ROBERT SIEGEL, HOST:
It was a year ago today that Freddie Gray was arrested in Baltimore. He was fatally injured in police custody, and he died a week later. After violent protests following his death, the current mayor said that she would not run again, and now crime and criminal justice are top concerns in the city's crowded mayoral primary this month.
The winner of the Democratic run run-off is almost certain to be the next mayor, and there are more than a dozen Democrats running, including a prominent activist with Black Lives Matter. NPR's Jennifer Ludden reports.
JENNIFER LUDDEN, BYLINE: Now, the race's highest profile candidate is among its lowest polling. I find 30-year-old DeRay McKesson working out of a trendy coffee shop in his signature blue vest, taking a selfie with former colleagues.
UNIDENTIFIED WOMAN: Oh, look at it.
DERAY MCKESSON: That's great. Snapchat me.
UNIDENTIFIED WOMAN: Woo.
MCKESSON: Reunions (laughter).
LUDDEN: Nearly two years ago, McKesson left a six-figure job in education to protest police brutality full-time. That brought him back to his hometown where McKesson says he now wants to focus on concrete change.
MCKESSON: We can change the way that we police and think of our safety today, and the local level is where most often those changes have the most impact.
LUDDEN: McKesson's activism has drawn national attention - a meeting with President Obama, an appearance on Stephen Colbert's show, smartphone in hand. He has as many Twitter followers as there are registered voters in Baltimore.
MCKESSON: You know, when I Periscope house parties and I do Facebook live, we average a few thousand people who look at all of that every time.
ROGER HARTLEY: Can he take all of that social media and fame nationally and turn it into a ground game?
LUDDEN: So far, no, says Roger Hartley of the University of Baltimore. McKesson registers barely 1 percent in polls. Hartley says he entered the race late, and his rivals are also talking about policing and inequality.
HARTLEY: And they have served. They have a record. They have won elections in those districts.
LUDDEN: The front-runner is State Senator Catherine Pugh. In a debate on local CBS affiliate WJZ, she touted her role on state and national police reform commissions.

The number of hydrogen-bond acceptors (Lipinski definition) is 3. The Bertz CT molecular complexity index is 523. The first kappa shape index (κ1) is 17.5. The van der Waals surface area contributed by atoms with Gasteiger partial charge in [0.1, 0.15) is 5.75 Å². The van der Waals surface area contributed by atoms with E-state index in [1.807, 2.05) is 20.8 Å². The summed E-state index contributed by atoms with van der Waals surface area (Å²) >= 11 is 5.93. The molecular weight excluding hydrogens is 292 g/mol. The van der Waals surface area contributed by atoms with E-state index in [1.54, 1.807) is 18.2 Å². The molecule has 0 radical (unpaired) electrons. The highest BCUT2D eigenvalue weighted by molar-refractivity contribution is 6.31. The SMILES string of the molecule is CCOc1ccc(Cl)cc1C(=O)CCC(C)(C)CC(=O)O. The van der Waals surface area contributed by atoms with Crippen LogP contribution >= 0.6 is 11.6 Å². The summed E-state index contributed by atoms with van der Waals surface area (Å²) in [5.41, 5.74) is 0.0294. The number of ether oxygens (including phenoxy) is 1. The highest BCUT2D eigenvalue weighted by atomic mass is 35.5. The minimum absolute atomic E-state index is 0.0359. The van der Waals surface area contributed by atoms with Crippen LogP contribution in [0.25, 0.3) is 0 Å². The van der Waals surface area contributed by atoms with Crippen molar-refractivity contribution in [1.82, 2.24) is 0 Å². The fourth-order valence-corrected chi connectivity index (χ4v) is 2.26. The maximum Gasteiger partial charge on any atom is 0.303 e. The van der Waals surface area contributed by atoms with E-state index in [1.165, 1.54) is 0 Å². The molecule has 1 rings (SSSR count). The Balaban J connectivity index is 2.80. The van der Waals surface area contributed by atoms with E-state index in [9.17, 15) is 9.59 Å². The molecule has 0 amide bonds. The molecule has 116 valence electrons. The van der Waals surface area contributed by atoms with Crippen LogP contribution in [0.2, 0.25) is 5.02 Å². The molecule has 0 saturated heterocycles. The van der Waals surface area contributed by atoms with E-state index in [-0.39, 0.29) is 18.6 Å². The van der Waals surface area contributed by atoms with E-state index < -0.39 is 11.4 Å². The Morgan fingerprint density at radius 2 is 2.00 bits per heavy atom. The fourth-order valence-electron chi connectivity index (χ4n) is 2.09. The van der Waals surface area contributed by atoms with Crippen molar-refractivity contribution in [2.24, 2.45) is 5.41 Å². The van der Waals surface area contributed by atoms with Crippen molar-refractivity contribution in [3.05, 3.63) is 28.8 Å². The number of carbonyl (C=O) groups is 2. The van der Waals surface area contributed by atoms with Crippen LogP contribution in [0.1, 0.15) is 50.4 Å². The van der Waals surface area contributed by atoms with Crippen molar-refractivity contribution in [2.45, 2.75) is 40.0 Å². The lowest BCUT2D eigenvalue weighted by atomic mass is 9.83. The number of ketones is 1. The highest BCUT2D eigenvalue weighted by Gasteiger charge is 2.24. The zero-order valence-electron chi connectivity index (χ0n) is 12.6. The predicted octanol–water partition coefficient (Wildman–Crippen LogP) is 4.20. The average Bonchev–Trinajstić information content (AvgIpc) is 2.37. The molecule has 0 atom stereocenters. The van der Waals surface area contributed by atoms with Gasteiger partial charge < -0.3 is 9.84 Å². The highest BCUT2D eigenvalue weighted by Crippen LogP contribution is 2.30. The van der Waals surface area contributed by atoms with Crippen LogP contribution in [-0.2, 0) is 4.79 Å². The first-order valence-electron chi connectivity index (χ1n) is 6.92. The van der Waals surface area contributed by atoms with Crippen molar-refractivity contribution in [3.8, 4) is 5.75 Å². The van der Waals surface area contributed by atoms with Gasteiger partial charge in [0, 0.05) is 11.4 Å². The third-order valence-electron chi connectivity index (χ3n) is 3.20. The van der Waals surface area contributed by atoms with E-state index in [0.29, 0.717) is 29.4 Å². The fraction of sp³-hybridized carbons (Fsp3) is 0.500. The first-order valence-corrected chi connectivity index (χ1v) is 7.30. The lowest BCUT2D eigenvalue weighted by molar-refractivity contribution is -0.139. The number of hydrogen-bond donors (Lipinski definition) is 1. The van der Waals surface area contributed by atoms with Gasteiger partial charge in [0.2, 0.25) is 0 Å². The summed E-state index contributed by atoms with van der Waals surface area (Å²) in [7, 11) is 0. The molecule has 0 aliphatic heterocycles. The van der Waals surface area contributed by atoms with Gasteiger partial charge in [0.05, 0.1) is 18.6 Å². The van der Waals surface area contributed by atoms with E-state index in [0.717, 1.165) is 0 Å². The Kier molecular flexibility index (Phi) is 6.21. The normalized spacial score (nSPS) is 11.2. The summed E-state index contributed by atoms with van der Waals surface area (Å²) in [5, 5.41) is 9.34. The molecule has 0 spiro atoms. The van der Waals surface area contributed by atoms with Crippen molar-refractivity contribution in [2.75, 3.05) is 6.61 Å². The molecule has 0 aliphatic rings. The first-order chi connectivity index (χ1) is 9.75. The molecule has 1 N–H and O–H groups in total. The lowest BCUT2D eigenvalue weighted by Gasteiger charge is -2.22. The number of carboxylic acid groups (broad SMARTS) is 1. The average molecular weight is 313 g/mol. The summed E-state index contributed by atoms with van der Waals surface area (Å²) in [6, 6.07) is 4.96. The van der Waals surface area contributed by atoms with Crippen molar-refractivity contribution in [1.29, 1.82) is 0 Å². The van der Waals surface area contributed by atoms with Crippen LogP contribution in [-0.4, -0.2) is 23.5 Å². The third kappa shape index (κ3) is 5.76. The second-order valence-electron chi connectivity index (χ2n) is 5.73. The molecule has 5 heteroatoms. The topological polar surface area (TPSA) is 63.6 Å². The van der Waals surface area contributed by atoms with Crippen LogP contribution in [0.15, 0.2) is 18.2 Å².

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CATHERINE PUGH: Working with the state is really important in terms of how we reform the police department, how we create opportunities and how we lift some of the issues that are painful in this city.
LUDDEN: Behind her in the latest poll - former Baltimore Mayor Sheila Dixon, whose experience cuts both ways. Dixon's faced jabs over a 2009 embezzlement conviction. But in the WJZ debate, she said that doesn't define her.
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SHEILA DIXON: I know how to roll up my sleeves. I know how to work with communities and bring people together. My plans are very clear that I can hit the ground running the first day in office.
LUDDEN: In a gentrifying midtown neighborhood, 23-year-old Becca McKenny is excited to vote. She protested after Freddie Gray's arrest and death last April and is frustrated that not much has changed. Just recently, she says...
BECCA MCKENNY: I got pulled over by the police coming home from school 10 at night with my - you see my neon pink backpack. And why?
LUDDEN: A short drive away near Freddie Gray's neighborhood, Brian McAlily wants a new mayor to change the way police treat people.
BRIAN MCALILY: Do like we used to do in the old days. The police need to come out here and shake hands with everybody, get to know the neighborhood.
LUDDEN: Political analyst Roger Hartley says there's widespread frustration. With a lame-duck mayor and at least a third of the city council also set to change, Hartley says it's all left a vacuum.
HARTLEY: Not a lot has been done, and it's almost like there's been a hold button placed (laughter) right now to see who's going to be the next leadership.
LUDDEN: The likely next mayor will face a leadership test soon. The trials of the six police officers charged in Freddie Gray's death have also been on hold. They're set the start again next month. Jennifer Ludden, NPR News, Baltimore.
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